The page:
Gold is one product that has multiple tax rules applicable when you buy and sell, depending just on the way you hold the yellow metal.

There are four modes of buying gold, with varying degrees of popularity.

Physical gold: This is usually held in the form of jewellery and coins or bars

Digital gold: An electronic mode of investing in gold doesn’t require you to hold it physically; the precious metal is held in vaults on your behalf. Transaction is done via wallets or platforms.

Gold ETF: Gold exchange traded funds are offered by mutual funds. You can redeem them for cash by selling in the market or you have the option of taking gold in return.

Sovereign gold bonds: SGBs are issued by the Reserve Bank of India and track gold prices. Each bond represents one gram of gold. An interest of 2.5 per cent is paid on these bonds.

Taxation rules differ; therefore, it is important for you to know what you must pay when you sell gold in a specific form.

Jewellery sale indexation benefit

When you wish to sell your jewellery, bars or coins that you bought or received as inheritance, the holding period must have been at least 36 months for the gains to be classified as long-term.

Now, it would be good to maintain invoices of gold purchased to establish the holding period. In the case of inherited jewellery, invoices or Will or any other document to establish the time of purchase may be useful. The holding period starts from the time the jewellery, bar or coin was purchased by the original owner in the case of inheritance. Indexation benefit is available for long-term gains.

Long-term capital gains are taxed at 20 per cent (plus 4 per cent cess) after indexation.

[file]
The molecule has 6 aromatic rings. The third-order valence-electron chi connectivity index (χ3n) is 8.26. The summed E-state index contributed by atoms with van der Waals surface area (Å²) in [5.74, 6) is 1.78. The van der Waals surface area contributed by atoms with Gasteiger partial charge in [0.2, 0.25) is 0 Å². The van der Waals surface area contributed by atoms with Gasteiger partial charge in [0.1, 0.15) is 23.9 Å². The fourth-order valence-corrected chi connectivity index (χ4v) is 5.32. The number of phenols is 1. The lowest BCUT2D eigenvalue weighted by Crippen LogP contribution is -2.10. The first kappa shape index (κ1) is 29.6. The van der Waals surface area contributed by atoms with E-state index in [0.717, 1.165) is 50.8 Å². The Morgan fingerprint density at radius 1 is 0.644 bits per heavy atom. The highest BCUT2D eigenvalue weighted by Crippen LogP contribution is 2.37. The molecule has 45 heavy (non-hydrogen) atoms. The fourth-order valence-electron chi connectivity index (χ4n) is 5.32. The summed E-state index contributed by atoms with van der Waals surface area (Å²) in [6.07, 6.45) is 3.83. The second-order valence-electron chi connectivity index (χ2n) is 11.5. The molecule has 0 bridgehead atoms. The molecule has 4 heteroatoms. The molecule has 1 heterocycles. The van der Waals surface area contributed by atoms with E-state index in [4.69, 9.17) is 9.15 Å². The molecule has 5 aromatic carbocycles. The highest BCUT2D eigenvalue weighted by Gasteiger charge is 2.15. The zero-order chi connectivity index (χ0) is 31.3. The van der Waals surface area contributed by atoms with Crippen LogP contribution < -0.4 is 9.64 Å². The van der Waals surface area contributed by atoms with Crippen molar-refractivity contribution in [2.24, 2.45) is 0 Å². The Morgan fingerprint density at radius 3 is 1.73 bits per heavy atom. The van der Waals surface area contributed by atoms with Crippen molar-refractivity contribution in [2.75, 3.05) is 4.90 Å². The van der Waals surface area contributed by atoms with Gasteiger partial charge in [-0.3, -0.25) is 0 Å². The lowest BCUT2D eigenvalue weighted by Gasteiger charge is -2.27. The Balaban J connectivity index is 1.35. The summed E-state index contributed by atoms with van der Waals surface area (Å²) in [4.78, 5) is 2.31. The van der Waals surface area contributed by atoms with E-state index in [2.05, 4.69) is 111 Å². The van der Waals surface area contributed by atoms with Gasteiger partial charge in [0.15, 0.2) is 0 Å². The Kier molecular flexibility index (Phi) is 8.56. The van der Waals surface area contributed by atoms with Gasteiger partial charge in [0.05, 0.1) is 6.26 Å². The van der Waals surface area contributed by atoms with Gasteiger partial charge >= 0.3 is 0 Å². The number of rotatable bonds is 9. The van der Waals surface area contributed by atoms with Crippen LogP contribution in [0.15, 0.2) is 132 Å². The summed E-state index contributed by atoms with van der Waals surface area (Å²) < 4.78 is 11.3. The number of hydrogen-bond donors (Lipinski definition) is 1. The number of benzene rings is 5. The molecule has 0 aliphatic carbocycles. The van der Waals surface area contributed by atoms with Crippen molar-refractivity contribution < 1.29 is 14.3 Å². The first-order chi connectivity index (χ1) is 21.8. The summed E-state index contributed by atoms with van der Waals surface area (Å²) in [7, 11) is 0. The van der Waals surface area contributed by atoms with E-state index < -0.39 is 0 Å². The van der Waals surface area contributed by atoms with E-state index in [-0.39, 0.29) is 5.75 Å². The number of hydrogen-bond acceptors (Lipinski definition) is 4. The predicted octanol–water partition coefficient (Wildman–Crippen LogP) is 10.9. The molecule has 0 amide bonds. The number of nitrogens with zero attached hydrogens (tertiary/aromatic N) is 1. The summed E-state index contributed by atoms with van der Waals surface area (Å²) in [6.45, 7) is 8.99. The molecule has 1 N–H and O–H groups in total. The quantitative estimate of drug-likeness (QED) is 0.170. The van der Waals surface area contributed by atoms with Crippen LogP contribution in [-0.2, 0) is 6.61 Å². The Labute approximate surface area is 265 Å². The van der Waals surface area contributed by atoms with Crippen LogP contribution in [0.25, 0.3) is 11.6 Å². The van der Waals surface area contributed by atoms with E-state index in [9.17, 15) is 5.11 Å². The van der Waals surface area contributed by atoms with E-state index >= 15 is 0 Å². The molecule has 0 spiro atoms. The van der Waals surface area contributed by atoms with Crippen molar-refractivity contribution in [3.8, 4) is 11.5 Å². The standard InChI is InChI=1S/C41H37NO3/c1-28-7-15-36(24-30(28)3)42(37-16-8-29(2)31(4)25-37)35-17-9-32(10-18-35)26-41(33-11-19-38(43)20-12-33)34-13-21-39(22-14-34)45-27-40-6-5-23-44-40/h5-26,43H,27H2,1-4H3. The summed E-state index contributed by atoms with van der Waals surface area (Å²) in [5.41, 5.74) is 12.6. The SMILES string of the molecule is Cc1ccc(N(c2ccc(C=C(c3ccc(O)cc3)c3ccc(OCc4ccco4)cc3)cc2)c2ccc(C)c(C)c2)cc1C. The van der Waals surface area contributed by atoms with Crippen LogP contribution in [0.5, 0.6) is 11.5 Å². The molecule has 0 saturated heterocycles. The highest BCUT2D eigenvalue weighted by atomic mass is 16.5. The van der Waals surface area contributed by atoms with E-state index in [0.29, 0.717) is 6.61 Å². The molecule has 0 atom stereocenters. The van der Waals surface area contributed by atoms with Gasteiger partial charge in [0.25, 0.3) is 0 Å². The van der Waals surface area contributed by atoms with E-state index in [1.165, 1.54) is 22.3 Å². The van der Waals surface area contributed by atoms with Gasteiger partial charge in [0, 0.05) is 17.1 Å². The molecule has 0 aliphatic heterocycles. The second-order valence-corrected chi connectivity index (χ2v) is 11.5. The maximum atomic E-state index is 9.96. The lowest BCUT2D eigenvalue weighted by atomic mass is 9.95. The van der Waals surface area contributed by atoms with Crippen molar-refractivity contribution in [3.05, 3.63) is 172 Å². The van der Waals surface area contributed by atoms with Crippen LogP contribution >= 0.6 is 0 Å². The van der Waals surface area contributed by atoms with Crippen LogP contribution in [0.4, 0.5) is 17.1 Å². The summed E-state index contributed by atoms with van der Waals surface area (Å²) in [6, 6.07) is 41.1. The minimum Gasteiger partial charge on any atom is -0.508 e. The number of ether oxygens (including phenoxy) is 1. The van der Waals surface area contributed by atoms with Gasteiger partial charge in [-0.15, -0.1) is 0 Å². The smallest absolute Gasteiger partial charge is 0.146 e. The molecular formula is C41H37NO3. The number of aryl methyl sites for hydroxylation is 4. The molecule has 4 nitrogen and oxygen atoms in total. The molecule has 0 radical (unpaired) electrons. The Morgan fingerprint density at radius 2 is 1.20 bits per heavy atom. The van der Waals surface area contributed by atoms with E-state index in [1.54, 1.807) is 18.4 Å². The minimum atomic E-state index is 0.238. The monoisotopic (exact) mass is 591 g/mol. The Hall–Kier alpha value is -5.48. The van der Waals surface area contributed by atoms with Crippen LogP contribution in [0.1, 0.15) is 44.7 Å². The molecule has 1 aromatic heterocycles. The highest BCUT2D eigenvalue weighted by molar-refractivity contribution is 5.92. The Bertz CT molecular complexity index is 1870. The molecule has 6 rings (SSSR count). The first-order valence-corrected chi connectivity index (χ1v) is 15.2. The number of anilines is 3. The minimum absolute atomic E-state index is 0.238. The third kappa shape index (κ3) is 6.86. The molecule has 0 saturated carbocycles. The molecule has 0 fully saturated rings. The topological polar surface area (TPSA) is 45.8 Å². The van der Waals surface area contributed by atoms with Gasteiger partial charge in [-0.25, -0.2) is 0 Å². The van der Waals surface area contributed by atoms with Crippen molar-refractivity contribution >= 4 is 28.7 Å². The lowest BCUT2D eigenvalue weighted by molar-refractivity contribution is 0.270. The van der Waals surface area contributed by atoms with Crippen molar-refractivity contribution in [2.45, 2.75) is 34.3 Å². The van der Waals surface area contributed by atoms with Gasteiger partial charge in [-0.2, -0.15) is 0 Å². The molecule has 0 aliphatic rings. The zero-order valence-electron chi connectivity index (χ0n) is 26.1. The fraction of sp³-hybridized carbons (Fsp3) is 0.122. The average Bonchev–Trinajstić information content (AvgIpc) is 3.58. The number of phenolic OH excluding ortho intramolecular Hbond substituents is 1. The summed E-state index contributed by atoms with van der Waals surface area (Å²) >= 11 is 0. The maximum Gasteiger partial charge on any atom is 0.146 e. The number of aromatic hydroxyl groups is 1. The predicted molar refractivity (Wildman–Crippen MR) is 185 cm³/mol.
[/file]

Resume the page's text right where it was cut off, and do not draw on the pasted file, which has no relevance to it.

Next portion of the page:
In the case of digital gold, it is just physical gold held in vaults by companies on your behalf. Therefore, the same tax rules apply for digital gold.

Short-term gains in both cases are added to your income and taxed at the slab applicable to you.

ETFs fully taxable, SGBs get kinder treatment

If you aren’t keen on holding physical gold, but hold it in electronic or paper form via exchange traded funds (ETFs), the recent Budget has made any sale of units taxing.

Starting April 1, when you buy ETFs and sell them after any holding period, short-term or long term, there is no differentiation in tax treatment. The gains are added to your income and taxed at your slab.

Earlier, if you sold ETFs after holding for three years, the gains were treated as long-term and taxed at 20 per cent after indexation.

Along with debt mutual funds, gold ETFs and international funds faced the taxman’s brunt after Budget 2023, as indexation and any classification of long and short term were removed.

Sovereign gold bonds enjoy the best tax treatment by far across the various modes of holding gold.

The 2.5 per cent coupon that is given is added to your income and taxed at your slab.

But capital gains tax varies and depends on the holding period.

When bonds are purchased in the primary issue and sold at maturity: When you buy any SGB series during the time of its issue and hold it till the eight-year maturity period, capital gains are fully exempt. Even if the RBI redeems these bonds after a five-year period, and you tender the SGBs, the gains are tax free.

When bonds are bought in the exchanges and sold at maturity: The gains made by buying in the secondary markets and selling it at maturity back to the RBI are fully exempt.

When SGBs are bought and sold in the secondary market: The gains are considered long term after a holding period of one year, since these are listed bonds. Long-term gains are taxed at 20 per cent (plus cess) with indexation. Short-term gains are taxed at your slab.

When SGBs are bought in the primary issue and sold in the exchanges: Here again, gains made after a holding period of one year are taxed at 20 per cent (plus cess) with indexation benefit. Short-term gains are taxed at your slab.